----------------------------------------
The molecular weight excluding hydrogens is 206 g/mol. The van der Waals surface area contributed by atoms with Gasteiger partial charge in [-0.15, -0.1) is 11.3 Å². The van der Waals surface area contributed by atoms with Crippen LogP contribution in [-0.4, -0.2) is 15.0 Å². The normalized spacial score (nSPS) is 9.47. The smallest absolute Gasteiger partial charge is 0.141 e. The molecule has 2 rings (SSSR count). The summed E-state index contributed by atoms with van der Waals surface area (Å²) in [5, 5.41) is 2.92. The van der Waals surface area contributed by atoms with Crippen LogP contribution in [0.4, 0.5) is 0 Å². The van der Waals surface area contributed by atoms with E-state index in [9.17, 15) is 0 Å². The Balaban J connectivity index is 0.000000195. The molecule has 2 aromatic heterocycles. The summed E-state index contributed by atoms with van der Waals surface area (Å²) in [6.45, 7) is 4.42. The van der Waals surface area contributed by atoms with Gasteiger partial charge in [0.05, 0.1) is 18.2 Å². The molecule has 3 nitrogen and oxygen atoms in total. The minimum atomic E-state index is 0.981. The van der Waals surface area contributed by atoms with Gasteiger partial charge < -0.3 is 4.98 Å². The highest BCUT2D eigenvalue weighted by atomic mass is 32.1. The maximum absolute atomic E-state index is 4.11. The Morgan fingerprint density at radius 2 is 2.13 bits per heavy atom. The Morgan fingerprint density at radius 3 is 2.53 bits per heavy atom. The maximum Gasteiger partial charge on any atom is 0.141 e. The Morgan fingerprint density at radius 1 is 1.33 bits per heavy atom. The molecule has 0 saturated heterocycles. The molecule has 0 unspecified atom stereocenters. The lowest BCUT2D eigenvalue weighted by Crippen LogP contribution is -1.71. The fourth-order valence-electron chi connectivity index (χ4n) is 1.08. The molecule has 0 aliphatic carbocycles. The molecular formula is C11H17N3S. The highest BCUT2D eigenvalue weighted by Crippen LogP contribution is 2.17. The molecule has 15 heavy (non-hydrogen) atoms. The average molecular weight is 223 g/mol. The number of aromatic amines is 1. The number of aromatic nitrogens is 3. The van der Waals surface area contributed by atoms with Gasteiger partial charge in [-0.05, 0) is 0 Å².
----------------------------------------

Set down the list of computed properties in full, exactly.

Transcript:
The molecular weight excluding hydrogens is 206 g/mol. The van der Waals surface area contributed by atoms with Gasteiger partial charge in [-0.15, -0.1) is 11.3 Å². The van der Waals surface area contributed by atoms with Crippen LogP contribution in [-0.4, -0.2) is 15.0 Å². The normalized spacial score (nSPS) is 9.47. The smallest absolute Gasteiger partial charge is 0.141 e. The molecule has 2 rings (SSSR count). The summed E-state index contributed by atoms with van der Waals surface area (Å²) in [5, 5.41) is 2.92. The van der Waals surface area contributed by atoms with Crippen LogP contribution in [0.4, 0.5) is 0 Å². The van der Waals surface area contributed by atoms with E-state index in [9.17, 15) is 0 Å². The Balaban J connectivity index is 0.000000195. The molecule has 2 aromatic heterocycles. The summed E-state index contributed by atoms with van der Waals surface area (Å²) in [6.45, 7) is 4.42. The van der Waals surface area contributed by atoms with Gasteiger partial charge in [0.05, 0.1) is 18.2 Å². The molecule has 3 nitrogen and oxygen atoms in total. The minimum atomic E-state index is 0.981. The van der Waals surface area contributed by atoms with Gasteiger partial charge < -0.3 is 4.98 Å². The highest BCUT2D eigenvalue weighted by atomic mass is 32.1. The maximum absolute atomic E-state index is 4.11. The Morgan fingerprint density at radius 2 is 2.13 bits per heavy atom. The Morgan fingerprint density at radius 3 is 2.53 bits per heavy atom. The maximum Gasteiger partial charge on any atom is 0.141 e. The Morgan fingerprint density at radius 1 is 1.33 bits per heavy atom. The molecule has 0 saturated heterocycles. The molecule has 0 unspecified atom stereocenters. The lowest BCUT2D eigenvalue weighted by Crippen LogP contribution is -1.71. The fourth-order valence-electron chi connectivity index (χ4n) is 1.08. The molecule has 0 aliphatic carbocycles. The molecular formula is C11H17N3S. The highest BCUT2D eigenvalue weighted by Crippen LogP contribution is 2.17. The molecule has 15 heavy (non-hydrogen) atoms. The average molecular weight is 223 g/mol. The number of aromatic amines is 1. The number of aromatic nitrogens is 3. The van der Waals surface area contributed by atoms with Gasteiger partial charge in [-0.05, 0) is 0 Å².